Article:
6. Get at least 3 (ideally, at least 5) new arguments, or premises, on the topic from the audience.

7. With the audience, formulate these arguments in logically valid form and determine whether they are sound or not.

8. Formulate any conclusions from your discussion and wrap it up.

9. Write up a report on what happened, using this form: 

Philosophical "Community Service" Project:
DUE by Friday, May 2, at noon. Submitted by
Report Form
1.      Class Time:
2.      Group members:    (note: each member must submit this report via Turnitin).
3.      Your topic:  
4.      Summarize the introduction to what you will do in your presentation. What will you explain to audience about what you will do and how you will do it. You need to explain the methods that you will use to identify and evaluate moral arguments.
5.      Present at least 5 arguments on that topic, stated in logically valid form.
6.      Evaluate those 5 arguments as sound or not. Explain why they are sound or not. (Note: merely stating whether an argument is sound or not does not explain why it is sound or not: so explanation is needed).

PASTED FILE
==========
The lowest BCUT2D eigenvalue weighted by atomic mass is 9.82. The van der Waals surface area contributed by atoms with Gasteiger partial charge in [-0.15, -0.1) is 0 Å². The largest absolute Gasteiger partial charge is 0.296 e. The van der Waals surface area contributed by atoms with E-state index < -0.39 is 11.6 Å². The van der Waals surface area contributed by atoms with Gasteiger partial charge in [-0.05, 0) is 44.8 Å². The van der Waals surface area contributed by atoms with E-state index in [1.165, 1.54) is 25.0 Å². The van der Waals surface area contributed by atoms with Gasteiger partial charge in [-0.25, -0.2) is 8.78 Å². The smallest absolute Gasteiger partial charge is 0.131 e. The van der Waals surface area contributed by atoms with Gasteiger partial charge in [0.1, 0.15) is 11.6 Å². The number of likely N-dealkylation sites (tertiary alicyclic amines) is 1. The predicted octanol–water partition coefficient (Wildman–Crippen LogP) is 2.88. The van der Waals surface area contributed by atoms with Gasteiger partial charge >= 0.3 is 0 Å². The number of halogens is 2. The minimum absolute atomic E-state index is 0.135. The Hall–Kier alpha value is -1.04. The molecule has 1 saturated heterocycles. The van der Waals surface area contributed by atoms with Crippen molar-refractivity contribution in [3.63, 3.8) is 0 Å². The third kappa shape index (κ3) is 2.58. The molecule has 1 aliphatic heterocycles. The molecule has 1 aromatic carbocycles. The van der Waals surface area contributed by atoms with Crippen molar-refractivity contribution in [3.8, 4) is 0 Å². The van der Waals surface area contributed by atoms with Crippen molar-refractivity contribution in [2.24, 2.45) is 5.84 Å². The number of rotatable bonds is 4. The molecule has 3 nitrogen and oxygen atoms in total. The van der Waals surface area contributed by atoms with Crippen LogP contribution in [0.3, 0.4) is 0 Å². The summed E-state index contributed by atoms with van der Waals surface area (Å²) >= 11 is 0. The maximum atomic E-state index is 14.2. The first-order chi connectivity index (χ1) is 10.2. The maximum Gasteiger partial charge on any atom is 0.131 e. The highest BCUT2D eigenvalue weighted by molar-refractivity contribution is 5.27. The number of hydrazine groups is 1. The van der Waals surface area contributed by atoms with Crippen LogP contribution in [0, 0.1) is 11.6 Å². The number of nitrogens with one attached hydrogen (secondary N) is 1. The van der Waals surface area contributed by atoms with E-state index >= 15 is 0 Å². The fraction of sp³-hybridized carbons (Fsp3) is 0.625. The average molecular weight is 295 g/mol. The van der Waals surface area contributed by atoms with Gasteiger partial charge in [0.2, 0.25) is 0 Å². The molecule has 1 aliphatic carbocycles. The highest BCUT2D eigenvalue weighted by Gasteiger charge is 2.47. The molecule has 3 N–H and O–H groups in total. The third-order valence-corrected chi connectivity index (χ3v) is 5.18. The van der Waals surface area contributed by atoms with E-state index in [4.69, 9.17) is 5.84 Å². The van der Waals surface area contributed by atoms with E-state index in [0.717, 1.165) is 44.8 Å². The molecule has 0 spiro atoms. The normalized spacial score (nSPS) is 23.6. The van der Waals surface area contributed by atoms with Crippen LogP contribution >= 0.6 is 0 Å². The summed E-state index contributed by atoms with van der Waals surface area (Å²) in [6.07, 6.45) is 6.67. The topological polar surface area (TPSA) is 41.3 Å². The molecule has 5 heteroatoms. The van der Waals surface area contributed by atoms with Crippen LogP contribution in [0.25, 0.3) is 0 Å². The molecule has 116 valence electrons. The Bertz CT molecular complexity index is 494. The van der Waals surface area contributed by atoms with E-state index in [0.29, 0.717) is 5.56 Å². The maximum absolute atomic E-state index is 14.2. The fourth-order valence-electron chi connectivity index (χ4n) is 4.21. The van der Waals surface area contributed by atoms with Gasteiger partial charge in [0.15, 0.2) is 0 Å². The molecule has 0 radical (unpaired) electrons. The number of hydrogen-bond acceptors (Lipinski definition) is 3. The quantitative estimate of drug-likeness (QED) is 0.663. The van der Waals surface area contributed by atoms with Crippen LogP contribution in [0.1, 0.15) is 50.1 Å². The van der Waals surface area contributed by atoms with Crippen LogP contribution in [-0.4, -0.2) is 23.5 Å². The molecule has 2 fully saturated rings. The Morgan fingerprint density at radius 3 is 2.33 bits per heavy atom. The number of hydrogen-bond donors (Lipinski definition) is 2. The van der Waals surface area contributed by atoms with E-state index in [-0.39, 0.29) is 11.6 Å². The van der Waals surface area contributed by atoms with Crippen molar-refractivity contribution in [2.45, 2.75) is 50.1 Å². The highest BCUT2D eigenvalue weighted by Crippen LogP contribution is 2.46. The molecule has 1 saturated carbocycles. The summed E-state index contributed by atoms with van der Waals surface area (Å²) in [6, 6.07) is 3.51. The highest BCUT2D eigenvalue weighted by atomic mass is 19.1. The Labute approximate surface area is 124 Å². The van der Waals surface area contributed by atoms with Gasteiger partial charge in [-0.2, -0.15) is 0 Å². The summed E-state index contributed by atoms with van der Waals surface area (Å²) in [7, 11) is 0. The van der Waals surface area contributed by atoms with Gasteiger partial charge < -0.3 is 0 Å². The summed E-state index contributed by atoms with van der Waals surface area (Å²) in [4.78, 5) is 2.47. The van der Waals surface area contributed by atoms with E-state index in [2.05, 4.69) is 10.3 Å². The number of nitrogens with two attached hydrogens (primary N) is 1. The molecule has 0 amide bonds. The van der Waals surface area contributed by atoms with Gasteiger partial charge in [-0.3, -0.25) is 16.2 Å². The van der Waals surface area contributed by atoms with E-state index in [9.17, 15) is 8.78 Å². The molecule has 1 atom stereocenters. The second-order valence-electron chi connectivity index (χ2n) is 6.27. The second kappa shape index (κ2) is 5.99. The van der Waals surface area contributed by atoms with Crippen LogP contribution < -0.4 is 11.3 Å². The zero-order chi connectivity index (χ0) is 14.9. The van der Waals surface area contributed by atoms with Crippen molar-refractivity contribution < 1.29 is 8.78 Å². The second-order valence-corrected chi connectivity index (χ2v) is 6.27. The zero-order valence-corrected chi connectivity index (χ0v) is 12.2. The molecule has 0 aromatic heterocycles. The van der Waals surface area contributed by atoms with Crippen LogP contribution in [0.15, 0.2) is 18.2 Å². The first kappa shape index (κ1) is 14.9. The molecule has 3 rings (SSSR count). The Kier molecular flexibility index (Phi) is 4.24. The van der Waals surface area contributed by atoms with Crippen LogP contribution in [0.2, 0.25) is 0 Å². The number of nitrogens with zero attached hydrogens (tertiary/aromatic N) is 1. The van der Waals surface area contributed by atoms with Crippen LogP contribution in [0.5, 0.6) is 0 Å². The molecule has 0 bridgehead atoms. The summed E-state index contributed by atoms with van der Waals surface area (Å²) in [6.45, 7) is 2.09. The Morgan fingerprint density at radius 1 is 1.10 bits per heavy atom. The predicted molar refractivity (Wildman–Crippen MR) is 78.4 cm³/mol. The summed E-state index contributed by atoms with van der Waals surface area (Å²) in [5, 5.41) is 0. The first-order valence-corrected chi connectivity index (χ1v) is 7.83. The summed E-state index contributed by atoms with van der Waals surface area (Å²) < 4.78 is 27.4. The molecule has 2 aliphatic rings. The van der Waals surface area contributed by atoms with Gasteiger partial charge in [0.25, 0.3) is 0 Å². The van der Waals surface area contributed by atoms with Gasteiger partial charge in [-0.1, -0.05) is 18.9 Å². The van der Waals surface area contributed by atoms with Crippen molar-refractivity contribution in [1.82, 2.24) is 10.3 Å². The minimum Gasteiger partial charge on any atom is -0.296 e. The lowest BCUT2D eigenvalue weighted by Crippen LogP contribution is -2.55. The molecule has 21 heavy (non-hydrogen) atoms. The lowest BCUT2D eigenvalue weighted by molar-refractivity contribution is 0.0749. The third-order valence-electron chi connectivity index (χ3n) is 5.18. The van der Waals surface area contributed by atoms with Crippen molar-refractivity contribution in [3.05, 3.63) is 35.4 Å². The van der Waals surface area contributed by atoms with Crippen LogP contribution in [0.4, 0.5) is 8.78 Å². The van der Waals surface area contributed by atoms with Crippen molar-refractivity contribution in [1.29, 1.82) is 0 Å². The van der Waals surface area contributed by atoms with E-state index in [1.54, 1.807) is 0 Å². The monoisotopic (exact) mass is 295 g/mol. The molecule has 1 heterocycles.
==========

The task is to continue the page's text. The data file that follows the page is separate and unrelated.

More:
7.      Your audience members’s names:
8.      Your audience’s reactions to the arguments that you presented and your evaluation of them:
9.      The 3-5 arguments from the audience:
10.  These arguments stated in logically valid form:
11.  Your, and the audience’s, evaluations of these arguments as sound or not:
12.  Your conclusions and summary of this activity that you presented to the audience.
13.  Your group’s reflections on this experience: what went well? What was interesting? What was surprising? What was challenging? How was this experience, overall? 

Wednesday, April 02, 2014

Quiz 2

Quiz 2, next Friday April 11, covering everything since the last quiz: EMP Ch. 3 and 4, for the most part.

Here is the powerpoint on abortion we've looked at: 

And although we haven't used this handout on abortion, it could be useful.

And recall this handout from long ago:
Common Arguments on Homosexuality “Mad Libs” Worksheet, available here: